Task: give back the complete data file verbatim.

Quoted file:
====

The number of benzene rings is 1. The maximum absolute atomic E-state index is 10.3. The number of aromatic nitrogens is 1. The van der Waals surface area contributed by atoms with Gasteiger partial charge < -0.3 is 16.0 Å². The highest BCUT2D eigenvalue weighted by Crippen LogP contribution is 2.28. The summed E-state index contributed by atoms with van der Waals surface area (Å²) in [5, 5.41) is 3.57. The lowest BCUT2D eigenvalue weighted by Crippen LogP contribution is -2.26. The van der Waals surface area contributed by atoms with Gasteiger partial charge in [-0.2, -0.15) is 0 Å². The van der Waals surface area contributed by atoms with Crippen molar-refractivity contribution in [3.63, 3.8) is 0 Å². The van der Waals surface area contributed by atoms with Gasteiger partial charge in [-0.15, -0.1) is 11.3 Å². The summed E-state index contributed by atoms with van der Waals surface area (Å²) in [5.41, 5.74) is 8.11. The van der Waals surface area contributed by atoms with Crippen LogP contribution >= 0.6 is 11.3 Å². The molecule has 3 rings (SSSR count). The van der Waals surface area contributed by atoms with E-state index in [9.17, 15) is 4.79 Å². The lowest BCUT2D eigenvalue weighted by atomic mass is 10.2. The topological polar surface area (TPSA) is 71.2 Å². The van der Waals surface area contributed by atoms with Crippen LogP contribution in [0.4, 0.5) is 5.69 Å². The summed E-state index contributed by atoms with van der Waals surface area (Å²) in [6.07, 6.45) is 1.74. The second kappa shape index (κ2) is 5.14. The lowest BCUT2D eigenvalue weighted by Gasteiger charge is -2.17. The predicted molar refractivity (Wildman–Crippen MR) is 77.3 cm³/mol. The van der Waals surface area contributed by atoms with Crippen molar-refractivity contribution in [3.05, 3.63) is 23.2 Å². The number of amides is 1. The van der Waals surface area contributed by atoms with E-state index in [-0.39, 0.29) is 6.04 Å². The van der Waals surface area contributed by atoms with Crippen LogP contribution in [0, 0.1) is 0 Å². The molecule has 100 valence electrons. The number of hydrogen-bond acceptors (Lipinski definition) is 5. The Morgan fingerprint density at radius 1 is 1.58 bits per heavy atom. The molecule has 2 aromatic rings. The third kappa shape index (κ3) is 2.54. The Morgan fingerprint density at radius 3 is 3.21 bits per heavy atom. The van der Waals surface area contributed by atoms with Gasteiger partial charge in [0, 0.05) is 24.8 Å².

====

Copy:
The number of benzene rings is 1. The maximum absolute atomic E-state index is 10.3. The number of aromatic nitrogens is 1. The van der Waals surface area contributed by atoms with Gasteiger partial charge < -0.3 is 16.0 Å². The highest BCUT2D eigenvalue weighted by Crippen LogP contribution is 2.28. The summed E-state index contributed by atoms with van der Waals surface area (Å²) in [5, 5.41) is 3.57. The lowest BCUT2D eigenvalue weighted by Crippen LogP contribution is -2.26. The van der Waals surface area contributed by atoms with Gasteiger partial charge in [-0.2, -0.15) is 0 Å². The van der Waals surface area contributed by atoms with Crippen molar-refractivity contribution in [3.63, 3.8) is 0 Å². The van der Waals surface area contributed by atoms with Gasteiger partial charge in [-0.15, -0.1) is 11.3 Å². The summed E-state index contributed by atoms with van der Waals surface area (Å²) in [5.41, 5.74) is 8.11. The van der Waals surface area contributed by atoms with Crippen LogP contribution >= 0.6 is 11.3 Å². The molecule has 3 rings (SSSR count). The van der Waals surface area contributed by atoms with E-state index in [9.17, 15) is 4.79 Å². The lowest BCUT2D eigenvalue weighted by atomic mass is 10.2. The topological polar surface area (TPSA) is 71.2 Å². The van der Waals surface area contributed by atoms with Crippen LogP contribution in [0.4, 0.5) is 5.69 Å². The summed E-state index contributed by atoms with van der Waals surface area (Å²) in [6.07, 6.45) is 1.74. The second kappa shape index (κ2) is 5.14. The lowest BCUT2D eigenvalue weighted by Gasteiger charge is -2.17. The predicted molar refractivity (Wildman–Crippen MR) is 77.3 cm³/mol. The van der Waals surface area contributed by atoms with Crippen molar-refractivity contribution in [3.05, 3.63) is 23.2 Å². The number of amides is 1. The van der Waals surface area contributed by atoms with E-state index in [-0.39, 0.29) is 6.04 Å². The van der Waals surface area contributed by atoms with Crippen LogP contribution in [0, 0.1) is 0 Å². The molecule has 100 valence electrons. The number of hydrogen-bond acceptors (Lipinski definition) is 5. The Morgan fingerprint density at radius 1 is 1.58 bits per heavy atom. The molecule has 2 aromatic rings. The third kappa shape index (κ3) is 2.54. The Morgan fingerprint density at radius 3 is 3.21 bits per heavy atom. The van der Waals surface area contributed by atoms with Gasteiger partial charge in [0, 0.05) is 24.8 Å².